Subscribe

Rare Color Photographs from the Trenches of World War I

A French soldier, circa 1915. - ©Mark Jacobs Archive /The Image Works
A French soldier, circa 1915. ©Mark Jacobs Archive /The Image Works

On Veterans Day, LightBox presents rare, vibrant color autochromes documenting the soldiers and battles of the First World War.

A French soldier, circa 1915. ©Mark Jacobs Archive /The Image Works
View of Verdun after 8 months of bombing, September 1916. ©R Schultz Collection / The Image Works
French Gunners receive instruction, 1916. ©TopFoto / The Image Works
The remains of a dead French soldier and his gun rest under a tree on the Western Front in France. ©R Schultz Collection / The Image Works
French soldiers of the 370th Infantry Regiment eat soup during the battle of the Aisne in 1917. ©R Schultz Collection / The Image Works
French Artillery soldiers are shown at the entrance of their shelter on the Western Front. ©R Schultz Collection / The Image Works
A French soldier with an acoustic listening device capable of tracking aircraft on the Western Front. ©R Schultz Collection / The Image Works
A French section of machine gunners take positions in the ruins during the battle of the Aisne in 1917. ©R Schultz Collection / The Image Works
A crater caused by the explosion of 19 mines placed underneath German positions near Messines in West Flanders by the British on June 7, 1917. A total of about 10,000 soldiers died, amongst them almost all of the 3rd Royal Bavarian Division. The blast was one of the biggest non-nuclear explosions of all times and was audible in Dublin and London. ©R Schultz Collection / The Image Works
Nine French soldiers investigate a fatally injured horse on the Western Front. ©R Schultz Collection / The Image Works
The corpse of a French soldier of the 99th infantry regiment, who was poisoned during a German gas attack on March 23, 1918 and died eight days later of pneumonia. ©R Schultz Collection / The Image Works
The wreck of a German tank, which was destroyed during a battle on the Western Front. ©R Schultz Collection / The Image Works
A little girl plays with her doll in Reims, France in 1917. Two guns and a knapsack are next to her on the ground. ©R Schultz Collection / The Image Works
French officers of the 370th Infantry Regiment pose in the ruins after a German attack at the Chemin des Dames near Reims in 1917. They have a bicycle and the flag of the 370th Infantry Regiment. The region was one of the worst battle grounds on the Western Front during World War I. ©R Schultz Collection / The Image Works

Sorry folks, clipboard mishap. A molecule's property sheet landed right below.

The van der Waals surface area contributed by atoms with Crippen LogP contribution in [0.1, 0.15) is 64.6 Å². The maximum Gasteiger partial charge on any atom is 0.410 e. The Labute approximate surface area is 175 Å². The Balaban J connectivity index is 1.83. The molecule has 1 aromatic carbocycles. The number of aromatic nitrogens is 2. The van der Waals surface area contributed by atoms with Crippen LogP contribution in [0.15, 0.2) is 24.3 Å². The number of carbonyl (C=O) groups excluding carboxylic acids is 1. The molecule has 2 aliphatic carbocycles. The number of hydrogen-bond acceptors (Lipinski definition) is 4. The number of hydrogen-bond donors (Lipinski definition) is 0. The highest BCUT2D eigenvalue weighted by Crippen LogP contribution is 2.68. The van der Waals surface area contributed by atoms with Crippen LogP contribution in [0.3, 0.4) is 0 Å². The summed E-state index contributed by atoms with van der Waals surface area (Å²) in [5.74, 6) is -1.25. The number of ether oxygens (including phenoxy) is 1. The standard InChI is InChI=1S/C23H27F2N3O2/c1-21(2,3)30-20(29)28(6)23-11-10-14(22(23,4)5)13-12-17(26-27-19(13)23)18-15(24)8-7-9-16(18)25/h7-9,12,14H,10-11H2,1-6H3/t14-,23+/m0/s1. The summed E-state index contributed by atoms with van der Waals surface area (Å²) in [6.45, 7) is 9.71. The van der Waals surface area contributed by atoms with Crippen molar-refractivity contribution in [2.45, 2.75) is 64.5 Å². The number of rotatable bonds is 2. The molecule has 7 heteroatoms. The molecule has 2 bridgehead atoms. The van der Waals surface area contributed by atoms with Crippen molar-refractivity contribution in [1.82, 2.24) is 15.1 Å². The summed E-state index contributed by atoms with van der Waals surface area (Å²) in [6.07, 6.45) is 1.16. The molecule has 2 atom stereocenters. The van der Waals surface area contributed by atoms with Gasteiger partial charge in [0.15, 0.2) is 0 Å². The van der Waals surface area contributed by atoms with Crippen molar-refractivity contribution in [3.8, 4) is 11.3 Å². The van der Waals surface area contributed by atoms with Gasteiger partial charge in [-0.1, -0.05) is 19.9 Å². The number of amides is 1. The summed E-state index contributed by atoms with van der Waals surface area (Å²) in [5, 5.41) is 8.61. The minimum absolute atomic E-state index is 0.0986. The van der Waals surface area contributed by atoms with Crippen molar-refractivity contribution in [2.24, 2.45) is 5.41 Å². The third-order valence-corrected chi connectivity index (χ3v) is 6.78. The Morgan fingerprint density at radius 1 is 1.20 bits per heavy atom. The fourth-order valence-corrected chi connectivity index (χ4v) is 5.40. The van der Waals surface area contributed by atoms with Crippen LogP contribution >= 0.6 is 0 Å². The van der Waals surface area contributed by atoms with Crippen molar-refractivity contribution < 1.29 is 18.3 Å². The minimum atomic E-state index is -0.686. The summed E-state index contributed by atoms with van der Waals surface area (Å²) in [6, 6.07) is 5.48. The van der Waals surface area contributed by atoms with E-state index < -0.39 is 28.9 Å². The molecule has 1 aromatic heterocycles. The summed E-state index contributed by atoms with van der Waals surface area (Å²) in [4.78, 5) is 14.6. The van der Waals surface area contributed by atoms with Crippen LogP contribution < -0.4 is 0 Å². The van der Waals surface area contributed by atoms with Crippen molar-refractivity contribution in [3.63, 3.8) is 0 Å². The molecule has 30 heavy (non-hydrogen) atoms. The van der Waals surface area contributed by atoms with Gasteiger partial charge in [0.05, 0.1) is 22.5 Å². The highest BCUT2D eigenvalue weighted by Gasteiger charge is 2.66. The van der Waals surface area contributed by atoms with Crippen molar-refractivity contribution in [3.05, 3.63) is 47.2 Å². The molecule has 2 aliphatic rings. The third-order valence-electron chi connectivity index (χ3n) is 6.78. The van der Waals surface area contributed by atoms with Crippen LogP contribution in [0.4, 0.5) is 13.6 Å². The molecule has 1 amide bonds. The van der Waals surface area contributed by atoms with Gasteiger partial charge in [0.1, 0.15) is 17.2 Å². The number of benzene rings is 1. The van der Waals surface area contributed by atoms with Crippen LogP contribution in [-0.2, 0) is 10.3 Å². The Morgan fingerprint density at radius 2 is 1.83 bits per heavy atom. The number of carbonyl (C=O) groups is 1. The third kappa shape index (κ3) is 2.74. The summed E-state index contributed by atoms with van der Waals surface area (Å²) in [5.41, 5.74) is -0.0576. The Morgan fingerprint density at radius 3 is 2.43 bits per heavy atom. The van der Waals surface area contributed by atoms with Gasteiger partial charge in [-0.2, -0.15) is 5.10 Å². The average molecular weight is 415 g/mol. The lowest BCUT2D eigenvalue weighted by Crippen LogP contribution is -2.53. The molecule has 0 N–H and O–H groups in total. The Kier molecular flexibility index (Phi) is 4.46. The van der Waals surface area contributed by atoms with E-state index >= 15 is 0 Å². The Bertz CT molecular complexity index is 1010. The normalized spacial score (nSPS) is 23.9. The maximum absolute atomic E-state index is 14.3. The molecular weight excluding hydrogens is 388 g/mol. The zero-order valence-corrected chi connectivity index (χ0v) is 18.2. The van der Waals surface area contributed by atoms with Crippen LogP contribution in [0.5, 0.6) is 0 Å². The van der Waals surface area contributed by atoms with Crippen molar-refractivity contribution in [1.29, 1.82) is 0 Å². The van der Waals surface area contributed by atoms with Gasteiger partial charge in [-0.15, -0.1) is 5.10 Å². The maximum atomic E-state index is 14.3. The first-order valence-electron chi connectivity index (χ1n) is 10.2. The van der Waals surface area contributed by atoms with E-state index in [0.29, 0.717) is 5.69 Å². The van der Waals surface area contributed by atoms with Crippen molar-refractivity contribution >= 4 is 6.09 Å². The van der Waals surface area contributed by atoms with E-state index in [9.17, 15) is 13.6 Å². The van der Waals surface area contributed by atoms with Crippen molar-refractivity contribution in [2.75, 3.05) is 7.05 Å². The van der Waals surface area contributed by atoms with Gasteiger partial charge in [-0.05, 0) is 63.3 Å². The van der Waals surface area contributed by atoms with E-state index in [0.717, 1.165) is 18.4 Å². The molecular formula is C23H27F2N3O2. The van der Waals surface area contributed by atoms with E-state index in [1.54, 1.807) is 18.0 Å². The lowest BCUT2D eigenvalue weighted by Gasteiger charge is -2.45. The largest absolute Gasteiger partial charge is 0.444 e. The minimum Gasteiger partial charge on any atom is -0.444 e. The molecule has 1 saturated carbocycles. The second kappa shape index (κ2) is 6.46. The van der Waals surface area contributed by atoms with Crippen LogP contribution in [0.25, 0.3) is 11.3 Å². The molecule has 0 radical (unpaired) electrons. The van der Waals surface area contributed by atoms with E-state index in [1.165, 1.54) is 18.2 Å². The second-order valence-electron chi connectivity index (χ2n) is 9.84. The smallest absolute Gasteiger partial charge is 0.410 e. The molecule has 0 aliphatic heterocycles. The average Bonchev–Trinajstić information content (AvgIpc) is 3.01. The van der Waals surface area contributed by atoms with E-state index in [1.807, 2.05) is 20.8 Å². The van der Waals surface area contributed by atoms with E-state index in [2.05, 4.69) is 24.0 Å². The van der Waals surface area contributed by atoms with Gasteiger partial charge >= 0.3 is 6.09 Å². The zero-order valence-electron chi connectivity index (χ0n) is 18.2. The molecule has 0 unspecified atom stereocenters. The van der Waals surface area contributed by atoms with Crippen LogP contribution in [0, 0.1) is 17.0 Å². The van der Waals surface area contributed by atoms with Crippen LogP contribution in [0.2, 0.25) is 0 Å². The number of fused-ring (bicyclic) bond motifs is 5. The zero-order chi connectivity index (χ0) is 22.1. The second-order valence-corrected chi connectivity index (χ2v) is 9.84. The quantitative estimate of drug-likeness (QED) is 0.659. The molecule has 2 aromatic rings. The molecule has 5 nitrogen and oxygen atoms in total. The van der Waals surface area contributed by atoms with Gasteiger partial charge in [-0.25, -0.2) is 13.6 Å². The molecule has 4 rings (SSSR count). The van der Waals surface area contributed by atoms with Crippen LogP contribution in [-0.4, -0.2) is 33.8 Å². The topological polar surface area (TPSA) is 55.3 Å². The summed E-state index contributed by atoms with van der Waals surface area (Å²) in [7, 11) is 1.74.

A soldier in uniform with three medals stands next to a cannon in Paris in 1918. His left leg has been replaced by an artificial limb. ©R Schultz Collection / The Image Works

Black and white photographs often feel more genuine than color images — more truthful, somehow — especially those depicting historical events. Much of that perceived authenticity derives from the fact that black and white pictures seem to be, in the most positive way, far simpler than their color counterparts. The world itself (we like to tell ourselves) was simpler in the latter part of 19th century, and in the earliest decades of the 20th. It was only when human experience began to accelerate and grow profoundly more complicated — say, around the time of the Second World War — that color photography began to come into its own.

When Adolf Hitler, impressed by the color pictures made by his personal photographer, Hugo Jaeger, pronounced in the late 1930s that “the future belongs to color photography,” he might as easily have declared that “color photography belongs to the future.”

More from TIME

The past, meanwhile, belonged irretrievably to black and white.

Thus, we’re always jolted when we encounter vivid color photographs from the decades that we have collectively consigned to monochromatic grays. Sometimes these colors derive from a colorized restoration; at other times, we discover a world of color in the bowels of an old camera, locked in the emulsion of slide film in a machine lost, abandoned or forgotten decades earlier.

And sometimes, with luck, we stumble upon scenes from a “pre-color” era captured with experimental color processes. The vibrant photos from World War I posted in this gallery are examples of this surprisingly variegated, many-hued world.

The autochrome, more formally known as the Autochrome Lumière, was attributed to two brothers, Auguste and Louis Lumière — French photographers also credited with the invention of early motion-picture equipment. Although other innovators had discovered ways to bring color to images through tint and screen processing, the autochrome, debuting in 1904, utilized a number of emulsion layers (including one consisting of dyed potato starch) — locking in natural color on a permanent glass negative.

“…soon the world will be color-mad, and Lumière will be responsible,” wrote Alfred Stieglitz in a 1907 edition of Camera Work. And color-mad we soon became.

There are no more living veterans of World War I. No one left to look at a photograph of the Great War and say, I remember; I was there. No one to be triggered to the trenches, jarred back to a time and a place by patterns of light locked in photosensitive chemicals.

World War I is behind us, and with it, the first-person verification of what occurred. But the photographs — nay, the memories — remain.

Vaughn Wallace is the producer of LightBox. Follow him on Twitter @vaughnwallace.

Outbrain

More from TIME